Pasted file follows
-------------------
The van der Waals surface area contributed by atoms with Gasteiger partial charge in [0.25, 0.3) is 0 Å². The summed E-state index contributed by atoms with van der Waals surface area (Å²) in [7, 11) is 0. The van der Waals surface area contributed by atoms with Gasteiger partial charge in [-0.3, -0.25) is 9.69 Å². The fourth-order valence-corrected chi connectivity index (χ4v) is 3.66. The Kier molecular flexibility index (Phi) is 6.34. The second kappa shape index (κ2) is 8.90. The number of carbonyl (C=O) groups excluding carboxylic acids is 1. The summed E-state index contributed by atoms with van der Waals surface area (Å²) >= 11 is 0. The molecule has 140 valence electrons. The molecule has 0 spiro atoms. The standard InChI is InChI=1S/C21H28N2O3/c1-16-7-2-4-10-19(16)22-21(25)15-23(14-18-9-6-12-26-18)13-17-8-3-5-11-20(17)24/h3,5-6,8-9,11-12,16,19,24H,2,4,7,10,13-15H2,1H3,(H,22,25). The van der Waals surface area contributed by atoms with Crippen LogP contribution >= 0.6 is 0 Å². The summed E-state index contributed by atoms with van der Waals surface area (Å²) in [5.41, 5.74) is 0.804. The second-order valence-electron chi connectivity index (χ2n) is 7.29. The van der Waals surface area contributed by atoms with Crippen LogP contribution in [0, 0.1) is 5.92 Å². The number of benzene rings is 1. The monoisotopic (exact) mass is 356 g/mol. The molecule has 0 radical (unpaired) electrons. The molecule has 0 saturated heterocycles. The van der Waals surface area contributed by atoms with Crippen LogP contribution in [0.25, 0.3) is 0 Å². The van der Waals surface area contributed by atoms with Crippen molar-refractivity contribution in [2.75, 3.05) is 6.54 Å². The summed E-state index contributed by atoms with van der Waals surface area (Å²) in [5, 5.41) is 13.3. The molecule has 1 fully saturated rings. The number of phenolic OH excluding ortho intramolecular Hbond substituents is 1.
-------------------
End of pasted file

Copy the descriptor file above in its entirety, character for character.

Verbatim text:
The van der Waals surface area contributed by atoms with Gasteiger partial charge in [0.25, 0.3) is 0 Å². The summed E-state index contributed by atoms with van der Waals surface area (Å²) in [7, 11) is 0. The van der Waals surface area contributed by atoms with Gasteiger partial charge in [-0.3, -0.25) is 9.69 Å². The fourth-order valence-corrected chi connectivity index (χ4v) is 3.66. The Kier molecular flexibility index (Phi) is 6.34. The second kappa shape index (κ2) is 8.90. The number of carbonyl (C=O) groups excluding carboxylic acids is 1. The summed E-state index contributed by atoms with van der Waals surface area (Å²) >= 11 is 0. The molecule has 140 valence electrons. The molecule has 0 spiro atoms. The standard InChI is InChI=1S/C21H28N2O3/c1-16-7-2-4-10-19(16)22-21(25)15-23(14-18-9-6-12-26-18)13-17-8-3-5-11-20(17)24/h3,5-6,8-9,11-12,16,19,24H,2,4,7,10,13-15H2,1H3,(H,22,25). The van der Waals surface area contributed by atoms with Crippen LogP contribution >= 0.6 is 0 Å². The summed E-state index contributed by atoms with van der Waals surface area (Å²) in [5.41, 5.74) is 0.804. The second-order valence-electron chi connectivity index (χ2n) is 7.29. The van der Waals surface area contributed by atoms with Crippen LogP contribution in [0, 0.1) is 5.92 Å². The number of benzene rings is 1. The monoisotopic (exact) mass is 356 g/mol. The molecule has 0 radical (unpaired) electrons. The molecule has 0 saturated heterocycles. The van der Waals surface area contributed by atoms with Crippen LogP contribution in [0.25, 0.3) is 0 Å². The van der Waals surface area contributed by atoms with Crippen molar-refractivity contribution in [2.75, 3.05) is 6.54 Å². The summed E-state index contributed by atoms with van der Waals surface area (Å²) in [5, 5.41) is 13.3. The molecule has 1 fully saturated rings. The number of phenolic OH excluding ortho intramolecular Hbond substituents is 1.